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Can We Engineer an American Chestnut Revival?

Can Genetic Engineering Bring Back the American Chestnut? | The Plate

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What a gastronomical loss!  

Chances are good that none of us has ever tasted an American chestnut. The chestnuts found in supermarkets today are European sweet chestnuts (Castanea sativa), often nicknamed “Spanish chestnuts,” though most actually come from Italy.

The Romans are generally credited with cultivating C. sativa and distributing it across Europe. (A reputedly Roman-planted tree—known as the “chestnut of a hundred horses” because of its gargantuan girth—survived in Sicily until 1850.) Chestnuts were a common treat in Shakespeare’s England: the chestnut-deprived three witches in Macbeth whipped up a storm at sea because a sailor’s wife had rudely refused to share hers.

On the other side of the Channel, elaborately candied chestnuts or marrons glacés were favorites of Louis XIV, who had a sweet tooth. In the 18th century, formal dinners were often rounded off with chestnuts, served to diners in tureen-shaped porcelain chestnut baskets, with pierced lids to allow for escaping steam.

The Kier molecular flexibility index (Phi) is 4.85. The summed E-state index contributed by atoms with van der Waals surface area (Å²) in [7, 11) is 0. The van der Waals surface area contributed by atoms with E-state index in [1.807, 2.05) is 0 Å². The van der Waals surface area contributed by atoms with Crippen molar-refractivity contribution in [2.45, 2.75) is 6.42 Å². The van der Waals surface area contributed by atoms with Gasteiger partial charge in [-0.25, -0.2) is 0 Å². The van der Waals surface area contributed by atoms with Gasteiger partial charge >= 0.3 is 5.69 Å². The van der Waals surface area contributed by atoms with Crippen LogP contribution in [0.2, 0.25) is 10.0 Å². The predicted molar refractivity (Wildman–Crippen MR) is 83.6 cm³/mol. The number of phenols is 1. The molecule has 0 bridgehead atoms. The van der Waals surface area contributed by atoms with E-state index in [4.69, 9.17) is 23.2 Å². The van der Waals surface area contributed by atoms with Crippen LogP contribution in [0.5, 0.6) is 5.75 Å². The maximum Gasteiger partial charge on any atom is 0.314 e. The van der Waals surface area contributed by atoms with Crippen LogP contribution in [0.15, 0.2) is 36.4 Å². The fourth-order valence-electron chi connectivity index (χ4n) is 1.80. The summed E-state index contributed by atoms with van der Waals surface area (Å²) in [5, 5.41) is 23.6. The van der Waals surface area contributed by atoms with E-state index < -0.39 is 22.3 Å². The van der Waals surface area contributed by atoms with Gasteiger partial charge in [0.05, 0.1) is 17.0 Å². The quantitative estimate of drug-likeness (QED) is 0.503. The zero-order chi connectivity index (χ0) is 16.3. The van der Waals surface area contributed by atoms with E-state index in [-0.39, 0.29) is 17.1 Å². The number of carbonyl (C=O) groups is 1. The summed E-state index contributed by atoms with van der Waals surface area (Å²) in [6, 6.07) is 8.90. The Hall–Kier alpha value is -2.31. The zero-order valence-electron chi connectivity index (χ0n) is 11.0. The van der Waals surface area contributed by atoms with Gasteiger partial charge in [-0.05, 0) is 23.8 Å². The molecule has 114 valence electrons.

By all accounts, however, the American chestnuts were bigger, sweeter, richer, and altogether more delectable than these European cousins—which means that the Francophilic Thomas Jefferson, who insisted on importing “French chesnuts” to Monticello, was missing out on a good thing. Dozens of early American recipes incorporated chestnuts in everything from turkey stuffing to soup, bread, porridge, polenta, and pie.

Such large and luscious chestnuts are no longer around today. Their nemesis was chestnut blight, a disease caused by a fungus, Cryphonectria parasitica, that seems to have reached North America in company with a batch of fungus-resistant Japanese chestnut trees imported to New York in 1876. Once here, C. parasitica moved fast—for a fungus. By 1904, New York’s chestnut trees were dying; by 1907, trees were kicking the bucket in New Jersey. By the 1920s, blight was devastating the chestnuts of Pennsylvania and Maryland; a decade later, it had reached Ohio and North Carolina. By the 1940s, over four billion American chestnut trees were dead and the species had been declared all but extinct.

I have never heard of the chestnut blight. Done in by a single fungus!

One more good reason for open fires too...

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